Here’s Lucy, September 14, 1970

Written By: Greg Howell - Feb• 23•14

HeresLucyAfter 19 years in television, Lucille Ball could still attract record-breaking audiences and lure top stars to appear on her show. On September 14, 1970, Here’s Lucy kicked off its third season with guest appearances by Hollywood’s royal couple, Elizabeth Taylor and Richard Burton. The plot revolved around Taylor’s famous diamond ring, and basically implements a re-written comedy block from an old I Love Lucy script. It would be unfair to suggest the plot was stolen from I Love Lucy, since this episode also marks the return of the show’s original writers to Lucy, a long-standing misunderstanding finally resolved. Directed by Dick Van Dyke‘s Jerry Paris, and featuring a cast and crew of classic television veterans like Gale Gordon, Vanda Barra, Cliff Norton, Army Archerd, Milt Josefsberg, Irma Kusely, and Hal King, this episode presents a simplistic throwback to the great days of old.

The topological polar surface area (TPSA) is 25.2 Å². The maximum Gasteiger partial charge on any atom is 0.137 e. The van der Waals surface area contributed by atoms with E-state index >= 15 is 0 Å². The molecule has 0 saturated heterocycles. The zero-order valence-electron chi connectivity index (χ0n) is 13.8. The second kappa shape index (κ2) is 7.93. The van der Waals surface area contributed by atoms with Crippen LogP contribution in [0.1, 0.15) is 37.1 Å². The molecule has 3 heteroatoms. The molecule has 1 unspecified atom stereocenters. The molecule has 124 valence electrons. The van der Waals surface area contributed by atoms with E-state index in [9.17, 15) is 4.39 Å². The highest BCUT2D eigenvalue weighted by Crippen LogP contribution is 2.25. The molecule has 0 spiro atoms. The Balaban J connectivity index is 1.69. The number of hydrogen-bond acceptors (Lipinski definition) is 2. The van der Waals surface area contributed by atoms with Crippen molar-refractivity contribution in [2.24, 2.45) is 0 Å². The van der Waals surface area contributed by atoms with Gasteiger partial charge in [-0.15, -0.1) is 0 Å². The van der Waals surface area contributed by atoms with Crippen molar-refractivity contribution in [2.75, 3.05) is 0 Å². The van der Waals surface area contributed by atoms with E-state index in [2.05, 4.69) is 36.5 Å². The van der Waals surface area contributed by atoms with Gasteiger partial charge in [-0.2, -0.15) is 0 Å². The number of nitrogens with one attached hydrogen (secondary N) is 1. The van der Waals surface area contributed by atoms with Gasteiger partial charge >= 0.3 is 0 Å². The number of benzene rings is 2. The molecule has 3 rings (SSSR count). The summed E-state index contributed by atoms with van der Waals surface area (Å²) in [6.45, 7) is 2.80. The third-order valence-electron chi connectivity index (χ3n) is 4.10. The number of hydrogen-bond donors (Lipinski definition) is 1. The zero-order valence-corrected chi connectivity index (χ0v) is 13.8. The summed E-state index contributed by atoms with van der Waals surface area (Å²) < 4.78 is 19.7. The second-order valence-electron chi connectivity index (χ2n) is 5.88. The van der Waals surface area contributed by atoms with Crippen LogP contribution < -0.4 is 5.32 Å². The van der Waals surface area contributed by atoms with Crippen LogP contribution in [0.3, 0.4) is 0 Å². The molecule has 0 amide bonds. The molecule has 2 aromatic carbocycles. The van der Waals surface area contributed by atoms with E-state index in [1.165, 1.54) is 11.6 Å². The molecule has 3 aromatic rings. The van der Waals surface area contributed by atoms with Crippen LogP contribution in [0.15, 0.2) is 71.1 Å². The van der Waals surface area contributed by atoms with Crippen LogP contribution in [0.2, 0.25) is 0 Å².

The season premiere, titled “Lucy Meets the Burtons”, received huge promotion, including a TV Guide cover, and gave Lucille Ball her highest rating (33.2 and 50% share of the TV audience) since “I Love Lucy”! In many ways, this episode is the final hurrah of television’s early days, as a batch of brand new shows hit the airwaves that will change the direction of programming, most notably All In the Family, The Mary Tyler Moore Show, Sanford and Son, The Flip Wilson Show, and and The Odd Couple. While Lucy will hold firm in the Top Three for the season, most of television’s old classics are disappearing. Ed Sullivan, Danny Thomas, Lawrence Welk, Fred MacMurray, and Red Skelton get the axe to make way for a newer, more sophisticated approach to programming. The Monday night of September 14, 1970 symbolically represents the changing of the guard, and is the last time a great pioneer of television will rule the airwaves and capture a record breaking percentage of the viewing audience.

Sources: The Complete Directory to Prime Time Network and Cable TV Shows by Brooks and Marsh
The Lucy Book by Geoffrey Mark Fidelman

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